Nov 18, 2022
The career of Captain Theberge, (Skip) as a coast surveyor followed a somewhat traditional path.
He graduated from the Colorado School of Mines in 1969 as a Geological Engineer and entered
the ESSA Corps, a descendant organization of the commissioned service of the United States
Coast and Geodetic Survey, which became the NOAA Corps in 1970. He retired from the
NOAA Corps in late 1995. During his NOAA Corps career, Captain Theberge sailed aboard
four NOAA survey ships, including serving as Commanding Officer of NOAA Ships Pierce and
Whiting. His other assignments included serving on survey field parties, a mobile hydrographic
field unit, and two years as a participant on academic research cruises from the Scripps
Institution of Oceanography involved in early multi-beam and deep tow ROV work. Every now
and then he was able to settle somewhere such as the National Geophysical Data Center in
Boulder, CO, where he was engaged in mapping geothermal energy resources of western states.
He later headed NOAA’s Exclusive Economic Zone mapping project out of NOAA headquarters
in Maryland, an early civil example of use of multi-beam systems for large-scale sea-floor
After retiring from the NOAA Corps, Captain Theberge was affiliated with the NOAA Central
Library where he served as Acting Head of Reference. In that capacity he built the NOAA Photo
Library and the NOAA History website. Skip’s interest in the history of both the old Coast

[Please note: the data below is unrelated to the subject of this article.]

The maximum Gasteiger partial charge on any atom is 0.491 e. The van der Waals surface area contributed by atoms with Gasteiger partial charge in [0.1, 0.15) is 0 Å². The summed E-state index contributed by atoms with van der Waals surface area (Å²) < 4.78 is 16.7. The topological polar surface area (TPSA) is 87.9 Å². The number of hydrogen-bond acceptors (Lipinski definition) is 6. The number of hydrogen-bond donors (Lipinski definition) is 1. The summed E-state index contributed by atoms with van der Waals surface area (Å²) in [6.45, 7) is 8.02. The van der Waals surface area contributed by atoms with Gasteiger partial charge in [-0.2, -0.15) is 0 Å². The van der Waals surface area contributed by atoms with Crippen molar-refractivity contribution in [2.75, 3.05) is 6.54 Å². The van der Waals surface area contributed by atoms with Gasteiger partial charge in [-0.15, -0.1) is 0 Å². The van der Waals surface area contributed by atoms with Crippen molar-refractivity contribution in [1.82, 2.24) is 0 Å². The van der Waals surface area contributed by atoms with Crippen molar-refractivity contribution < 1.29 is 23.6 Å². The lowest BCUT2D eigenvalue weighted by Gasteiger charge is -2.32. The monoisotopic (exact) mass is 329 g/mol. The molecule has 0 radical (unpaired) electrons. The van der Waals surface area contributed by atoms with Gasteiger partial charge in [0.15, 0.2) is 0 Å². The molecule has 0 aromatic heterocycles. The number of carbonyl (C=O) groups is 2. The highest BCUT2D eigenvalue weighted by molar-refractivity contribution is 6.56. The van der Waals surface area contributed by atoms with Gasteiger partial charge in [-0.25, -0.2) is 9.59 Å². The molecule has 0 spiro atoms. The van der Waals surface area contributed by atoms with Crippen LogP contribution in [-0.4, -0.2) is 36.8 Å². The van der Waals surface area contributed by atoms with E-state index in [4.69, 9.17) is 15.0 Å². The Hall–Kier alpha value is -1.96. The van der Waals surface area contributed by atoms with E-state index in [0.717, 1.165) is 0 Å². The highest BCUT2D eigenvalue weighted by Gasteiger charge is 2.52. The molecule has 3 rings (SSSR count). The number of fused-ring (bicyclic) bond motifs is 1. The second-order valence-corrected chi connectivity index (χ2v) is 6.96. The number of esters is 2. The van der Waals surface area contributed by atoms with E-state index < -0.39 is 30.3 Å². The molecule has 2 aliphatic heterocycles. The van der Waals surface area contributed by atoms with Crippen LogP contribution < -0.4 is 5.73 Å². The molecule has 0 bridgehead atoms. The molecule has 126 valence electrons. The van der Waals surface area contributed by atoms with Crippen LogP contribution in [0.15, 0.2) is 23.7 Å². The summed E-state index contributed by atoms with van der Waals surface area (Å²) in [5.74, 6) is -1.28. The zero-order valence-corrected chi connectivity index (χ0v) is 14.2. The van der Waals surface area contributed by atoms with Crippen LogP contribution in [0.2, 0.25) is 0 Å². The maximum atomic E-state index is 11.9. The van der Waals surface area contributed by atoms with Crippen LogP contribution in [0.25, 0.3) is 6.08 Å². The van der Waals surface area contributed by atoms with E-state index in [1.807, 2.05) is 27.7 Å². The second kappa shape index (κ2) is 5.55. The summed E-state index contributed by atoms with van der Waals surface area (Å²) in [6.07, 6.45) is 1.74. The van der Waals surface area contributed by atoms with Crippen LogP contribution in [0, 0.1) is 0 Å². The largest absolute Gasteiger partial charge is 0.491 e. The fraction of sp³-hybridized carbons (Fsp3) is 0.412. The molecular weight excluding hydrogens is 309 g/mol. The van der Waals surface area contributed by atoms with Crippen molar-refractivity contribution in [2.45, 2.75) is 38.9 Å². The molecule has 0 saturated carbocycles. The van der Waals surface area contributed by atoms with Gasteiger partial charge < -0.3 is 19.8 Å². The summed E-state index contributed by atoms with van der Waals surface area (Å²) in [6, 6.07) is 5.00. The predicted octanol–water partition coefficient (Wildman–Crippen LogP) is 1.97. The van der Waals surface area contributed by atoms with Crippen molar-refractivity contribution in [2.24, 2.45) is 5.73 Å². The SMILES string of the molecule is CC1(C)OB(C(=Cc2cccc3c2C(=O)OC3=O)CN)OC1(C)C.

Survey and the history of the profession stemmed from his assignment at the Scripps Institution
of Oceanography between 1982 and 1984, when it became apparent to him, as Skip described,
how “woefully ignorant” he was of the history of his own agency and the history of hydrography
Captain Theberge was part of the NOAA science team that designed the Sant Ocean Hall of the
Smithsonian Museum of Natural History, spearheaded NOAA’s 200th Anniversary celebration
in 2007, and provided historical information for the celebration of the 100th Anniversary of
NOAA Corps. He wrote over 80 articles on the history of hydrography, oceanography, and
geodetic surveying over the past twenty years. Among the awards Captain Theberge received
were numerous NOAA Corps Achievement Medals, the United States Department of Commerce
Gold Medal and the NOAA Distinguished Career Award.
Captain Theberge was always eager to share his knowledge with others, and interspersed the
detailed history with personal stories and anecdotes. His legacy will live on forever, through his
work at the library, the stories that he shared and other contributions he made to the NOAA
Corps, NOAA and our nation.